As part of a campaign to build bridges, Lerner and West co-authored a book of conversations between them on the subject, called Jews and Blacks: Let the Healing Begin. The “significant thinkers,” as Sen. Bill Bradley called West and Lerner in a blurb for the book, also embarked on a year-long lecture tour to address the issue. “I loved the black-Christian, white-Jewish connection,” wrote West of the experience of becoming progressively kosher. “In prophetic Judaism, as in Amos and Isaiah, justice is already universal. As a Jewish brother, Jesus is confirming this concept. Hillel, a contemporary of Jesus, is already on board the love train.”

But even the West-Lerner love train could not avoid the poisonous currents roiling the Left and still washing up on our political shores in a renewed left anti-Semitism today. When West and Lerner showed up at a black bookstore in Oakland, members of the Nation of Islam were there for a reprise of the incident at Harvard 20 years before. “At first the discussion went reasonably well,” recalls West. “Then Michael said the words. ‘Louis Farrakhan is a dog.’” The visitors responded, “You’re a dog,” and it “went downhill from there.” West intervened and was able to get the Nation members to back off, while he berated Lerner: “Rabbi, I’m not sure you want to go around calling someone’s spiritual leader and my dear brother a dog.”

There was another incident at Howard University, when Lerner referred to Farrakhan as an anti-Semite. Someone in the audience objected and Lerner responded: “If you had read more books about the history of anti-Semitism, you wouldn’t ask such an inane question.” West jumped in: “That’s the kind of arrogance that trumps any kind of conversation. Many black people associate that kind of arrogance with Jewish brothers and sisters who claim to be concerned about them. That’s the stereotype. We’re on tour trying to shatter the stereotype that, ironically, you’re reinforcing here.”

Despite West’s regard for the leading promoter of anti-Semitic hatred as his “dear brother” and “friend,” Lerner continued to embrace West as an ally and more: “I not only came to respect Cornel West’s incredible intellect,” Lerner writes in their joint book, “but to love him.”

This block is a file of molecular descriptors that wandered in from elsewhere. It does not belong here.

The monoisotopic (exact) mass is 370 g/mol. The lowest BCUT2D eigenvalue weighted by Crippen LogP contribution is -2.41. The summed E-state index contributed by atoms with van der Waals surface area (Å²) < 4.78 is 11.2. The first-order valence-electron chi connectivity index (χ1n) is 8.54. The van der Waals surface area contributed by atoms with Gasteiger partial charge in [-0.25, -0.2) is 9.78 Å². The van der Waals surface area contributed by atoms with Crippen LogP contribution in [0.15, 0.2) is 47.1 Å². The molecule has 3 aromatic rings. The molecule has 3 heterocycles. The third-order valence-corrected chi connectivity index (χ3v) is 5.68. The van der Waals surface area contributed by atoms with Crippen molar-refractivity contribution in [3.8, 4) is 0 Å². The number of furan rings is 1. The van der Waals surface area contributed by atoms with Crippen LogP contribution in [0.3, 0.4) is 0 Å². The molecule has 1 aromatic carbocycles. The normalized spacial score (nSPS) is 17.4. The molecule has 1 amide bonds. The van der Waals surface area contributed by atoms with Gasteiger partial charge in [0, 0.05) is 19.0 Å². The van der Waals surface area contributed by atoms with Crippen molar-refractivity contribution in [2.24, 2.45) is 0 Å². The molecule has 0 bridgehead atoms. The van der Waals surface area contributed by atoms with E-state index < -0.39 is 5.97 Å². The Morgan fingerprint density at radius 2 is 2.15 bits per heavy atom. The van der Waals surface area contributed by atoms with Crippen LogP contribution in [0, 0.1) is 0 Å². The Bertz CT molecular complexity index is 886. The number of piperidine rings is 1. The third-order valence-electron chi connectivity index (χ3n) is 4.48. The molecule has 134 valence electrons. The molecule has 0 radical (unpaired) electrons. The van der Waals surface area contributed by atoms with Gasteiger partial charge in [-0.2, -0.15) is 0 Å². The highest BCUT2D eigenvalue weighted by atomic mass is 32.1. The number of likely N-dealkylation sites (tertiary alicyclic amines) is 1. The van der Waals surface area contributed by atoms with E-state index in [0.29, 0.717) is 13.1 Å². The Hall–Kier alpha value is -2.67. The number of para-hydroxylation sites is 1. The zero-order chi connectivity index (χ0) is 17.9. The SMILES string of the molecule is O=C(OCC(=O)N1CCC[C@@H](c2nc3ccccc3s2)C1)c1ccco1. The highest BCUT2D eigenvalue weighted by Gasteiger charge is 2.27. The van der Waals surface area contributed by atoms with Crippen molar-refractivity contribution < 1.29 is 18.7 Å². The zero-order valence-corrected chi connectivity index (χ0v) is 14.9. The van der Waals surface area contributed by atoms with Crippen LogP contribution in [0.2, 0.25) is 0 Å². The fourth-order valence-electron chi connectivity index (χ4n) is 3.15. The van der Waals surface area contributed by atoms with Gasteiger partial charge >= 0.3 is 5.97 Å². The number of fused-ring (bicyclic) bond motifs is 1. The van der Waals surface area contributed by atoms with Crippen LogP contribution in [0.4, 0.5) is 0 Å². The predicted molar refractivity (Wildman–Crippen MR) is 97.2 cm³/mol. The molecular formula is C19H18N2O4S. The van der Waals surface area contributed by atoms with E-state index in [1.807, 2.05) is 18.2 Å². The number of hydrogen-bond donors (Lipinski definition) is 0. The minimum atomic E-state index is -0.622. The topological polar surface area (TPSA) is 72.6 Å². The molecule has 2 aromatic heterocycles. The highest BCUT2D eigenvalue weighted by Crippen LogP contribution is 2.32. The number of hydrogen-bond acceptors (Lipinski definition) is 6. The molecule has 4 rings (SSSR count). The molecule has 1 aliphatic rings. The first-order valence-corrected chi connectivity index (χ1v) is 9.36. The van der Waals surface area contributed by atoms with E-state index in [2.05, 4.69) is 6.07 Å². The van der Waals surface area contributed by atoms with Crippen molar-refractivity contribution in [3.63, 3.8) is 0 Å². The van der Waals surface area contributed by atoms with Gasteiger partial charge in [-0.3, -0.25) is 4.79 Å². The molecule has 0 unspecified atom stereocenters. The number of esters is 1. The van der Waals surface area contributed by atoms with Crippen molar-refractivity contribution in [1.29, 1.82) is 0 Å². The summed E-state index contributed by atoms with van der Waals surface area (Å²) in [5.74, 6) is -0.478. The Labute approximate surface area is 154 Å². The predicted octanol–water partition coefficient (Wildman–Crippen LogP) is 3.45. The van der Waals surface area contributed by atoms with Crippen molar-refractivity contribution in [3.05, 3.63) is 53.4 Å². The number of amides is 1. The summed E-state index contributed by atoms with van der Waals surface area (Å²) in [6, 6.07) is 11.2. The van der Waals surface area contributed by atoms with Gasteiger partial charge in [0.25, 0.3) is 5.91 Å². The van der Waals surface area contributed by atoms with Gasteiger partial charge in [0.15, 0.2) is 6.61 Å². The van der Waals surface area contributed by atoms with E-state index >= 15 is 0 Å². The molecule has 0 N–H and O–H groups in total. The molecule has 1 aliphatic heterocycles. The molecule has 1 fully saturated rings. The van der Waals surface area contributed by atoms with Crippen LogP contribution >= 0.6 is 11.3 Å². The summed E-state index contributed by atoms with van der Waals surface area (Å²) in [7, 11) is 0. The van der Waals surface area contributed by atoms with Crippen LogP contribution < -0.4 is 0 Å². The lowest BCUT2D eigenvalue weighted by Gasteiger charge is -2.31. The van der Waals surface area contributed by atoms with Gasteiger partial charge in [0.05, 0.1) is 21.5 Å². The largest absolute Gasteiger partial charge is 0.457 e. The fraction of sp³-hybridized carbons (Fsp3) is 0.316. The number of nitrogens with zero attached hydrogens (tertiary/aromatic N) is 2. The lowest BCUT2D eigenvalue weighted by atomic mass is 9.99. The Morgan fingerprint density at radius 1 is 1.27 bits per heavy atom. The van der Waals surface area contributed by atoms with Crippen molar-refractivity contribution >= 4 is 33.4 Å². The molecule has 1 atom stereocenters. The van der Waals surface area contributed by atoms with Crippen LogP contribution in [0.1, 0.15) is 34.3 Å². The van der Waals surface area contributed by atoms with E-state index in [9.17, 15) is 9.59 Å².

At about the same time as the love-train tour, the literary editor of The New Republic finally had enough of progressives’ growing love-fest with Cornel West. In a 5,500-word article trumpeted on the magazine’s cover as “The Decline of the Black Intellectual,” Leon Wieseltier punctured West’s intellectual balloon and challenged his overblown public reputation in a piece from which West never should have recovered.

Wieseltier, a liberal, began by describing West as “a good man, an enemy of enmity,” which was obviously not the case but which made Wieseltier’s testimony even more damning. “Since there is no crisis in America more urgent than the crisis of race, and since there is no intellectual in America more celebrated for his consideration of the crisis of race, I turned to West, and read his books. They are almost completely worthless. . . . West’s work is noisy, tedious, slippery, . . . sectarian, humorless, pedantic and self-endeared.”

Wieseltier described West’s judgment of ideas as “eccentric” (a kindness), and provided multiple examples of Westian absurdities to support his case: “[West] observes that ‘black America has yet to produce a great literate intellectual with the exception of Toni Morrison’; that ‘Marx and Emerson herald self-realization and promote democracy’; . . . that ‘Marxist thought becomes even more relevant after the collapse of communism in the Soviet Union and Eastern Europe than it was before’; that ‘World War Two was a major setback for anti-imperialist struggles in black America’; that ‘inter-subjectivity is the go-cart of individuality’; . . . that ‘crack is the postmodern drug’; that ‘the classical Marxist critique of religion is not an a priori rejection of religion’; and so on.”

In his autobiography West admits that he was wounded by this attack but offers an anemic response. “Socratic questioning — and challenging — is at the very heart of my being,” he writes. “But Wieseltier had no interest in challenging or questioning. He was intent on demonstrating that my life’s work was a farce and I was a fraud. He was, in fact, not only dishonoring the tradition of honest exchange but corrupting it with ruthless character assassination.”

This was dismissal rather than self-defense, providing no comeback to the actual critique in which Wieseltier provided example after example of West’s intellectual vacuity and preposterous ideas. The fact that Wieseltier’s charges of incoherence went unanswered only underscored the degree to which they hit the bull’s-eye.

West survived the attack because even those intellectuals on the left who understood that Wieseltier had made a case did not want to see their champion taken out of the culture war. Writing in the Village Voice, feminist Ellen Willis conceded that West was someone who had been “lionized instead of engaged, over-praised and discreetly under-criticized,” but then defended him with this plaint: “The left is a small beleaguered world these days and Cornel is a friend.”